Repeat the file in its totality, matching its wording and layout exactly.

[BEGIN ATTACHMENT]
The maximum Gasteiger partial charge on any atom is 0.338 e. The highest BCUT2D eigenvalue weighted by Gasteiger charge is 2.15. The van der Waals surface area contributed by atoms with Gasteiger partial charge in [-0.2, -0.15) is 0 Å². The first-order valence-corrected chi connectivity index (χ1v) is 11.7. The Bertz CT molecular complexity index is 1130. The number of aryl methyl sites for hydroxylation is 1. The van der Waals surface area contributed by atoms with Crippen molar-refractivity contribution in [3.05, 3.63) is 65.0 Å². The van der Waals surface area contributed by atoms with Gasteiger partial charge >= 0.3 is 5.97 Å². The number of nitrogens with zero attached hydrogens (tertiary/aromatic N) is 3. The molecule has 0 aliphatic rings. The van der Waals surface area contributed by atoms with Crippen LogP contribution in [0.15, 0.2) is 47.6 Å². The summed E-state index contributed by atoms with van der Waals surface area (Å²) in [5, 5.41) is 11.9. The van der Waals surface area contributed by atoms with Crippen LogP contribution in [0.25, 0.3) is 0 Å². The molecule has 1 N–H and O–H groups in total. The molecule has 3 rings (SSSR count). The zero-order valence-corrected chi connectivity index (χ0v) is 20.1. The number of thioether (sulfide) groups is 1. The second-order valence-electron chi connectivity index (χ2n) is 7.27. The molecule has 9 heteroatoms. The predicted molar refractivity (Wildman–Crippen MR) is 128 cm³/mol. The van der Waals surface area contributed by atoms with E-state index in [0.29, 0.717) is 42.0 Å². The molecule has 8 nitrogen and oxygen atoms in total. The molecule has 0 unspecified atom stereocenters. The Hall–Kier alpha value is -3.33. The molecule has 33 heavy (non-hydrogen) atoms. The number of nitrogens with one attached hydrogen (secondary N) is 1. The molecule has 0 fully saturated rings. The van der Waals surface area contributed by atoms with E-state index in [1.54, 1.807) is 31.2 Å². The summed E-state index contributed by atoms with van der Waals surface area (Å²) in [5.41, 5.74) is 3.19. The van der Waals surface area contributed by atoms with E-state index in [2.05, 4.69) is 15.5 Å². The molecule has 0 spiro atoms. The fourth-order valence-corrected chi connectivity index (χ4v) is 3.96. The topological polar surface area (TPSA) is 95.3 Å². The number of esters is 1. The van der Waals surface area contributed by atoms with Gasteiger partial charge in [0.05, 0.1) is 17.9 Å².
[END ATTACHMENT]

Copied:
The maximum Gasteiger partial charge on any atom is 0.338 e. The highest BCUT2D eigenvalue weighted by Gasteiger charge is 2.15. The van der Waals surface area contributed by atoms with Gasteiger partial charge in [-0.2, -0.15) is 0 Å². The first-order valence-corrected chi connectivity index (χ1v) is 11.7. The Bertz CT molecular complexity index is 1130. The number of aryl methyl sites for hydroxylation is 1. The van der Waals surface area contributed by atoms with Crippen molar-refractivity contribution in [3.05, 3.63) is 65.0 Å². The van der Waals surface area contributed by atoms with Gasteiger partial charge >= 0.3 is 5.97 Å². The number of nitrogens with zero attached hydrogens (tertiary/aromatic N) is 3. The molecule has 0 aliphatic rings. The van der Waals surface area contributed by atoms with Crippen LogP contribution in [0.15, 0.2) is 47.6 Å². The summed E-state index contributed by atoms with van der Waals surface area (Å²) in [5, 5.41) is 11.9. The van der Waals surface area contributed by atoms with Crippen LogP contribution in [0.25, 0.3) is 0 Å². The molecule has 1 N–H and O–H groups in total. The molecule has 3 rings (SSSR count). The zero-order valence-corrected chi connectivity index (χ0v) is 20.1. The number of thioether (sulfide) groups is 1. The second-order valence-electron chi connectivity index (χ2n) is 7.27. The molecule has 9 heteroatoms. The predicted molar refractivity (Wildman–Crippen MR) is 128 cm³/mol. The van der Waals surface area contributed by atoms with E-state index in [0.29, 0.717) is 42.0 Å². The molecule has 8 nitrogen and oxygen atoms in total. The molecule has 0 unspecified atom stereocenters. The Hall–Kier alpha value is -3.33. The molecule has 33 heavy (non-hydrogen) atoms. The number of nitrogens with one attached hydrogen (secondary N) is 1. The molecule has 0 fully saturated rings. The van der Waals surface area contributed by atoms with E-state index in [1.54, 1.807) is 31.2 Å². The summed E-state index contributed by atoms with van der Waals surface area (Å²) in [5.41, 5.74) is 3.19. The van der Waals surface area contributed by atoms with E-state index in [2.05, 4.69) is 15.5 Å². The molecule has 0 spiro atoms. The fourth-order valence-corrected chi connectivity index (χ4v) is 3.96. The topological polar surface area (TPSA) is 95.3 Å². The number of esters is 1. The van der Waals surface area contributed by atoms with Gasteiger partial charge in [0.05, 0.1) is 17.9 Å².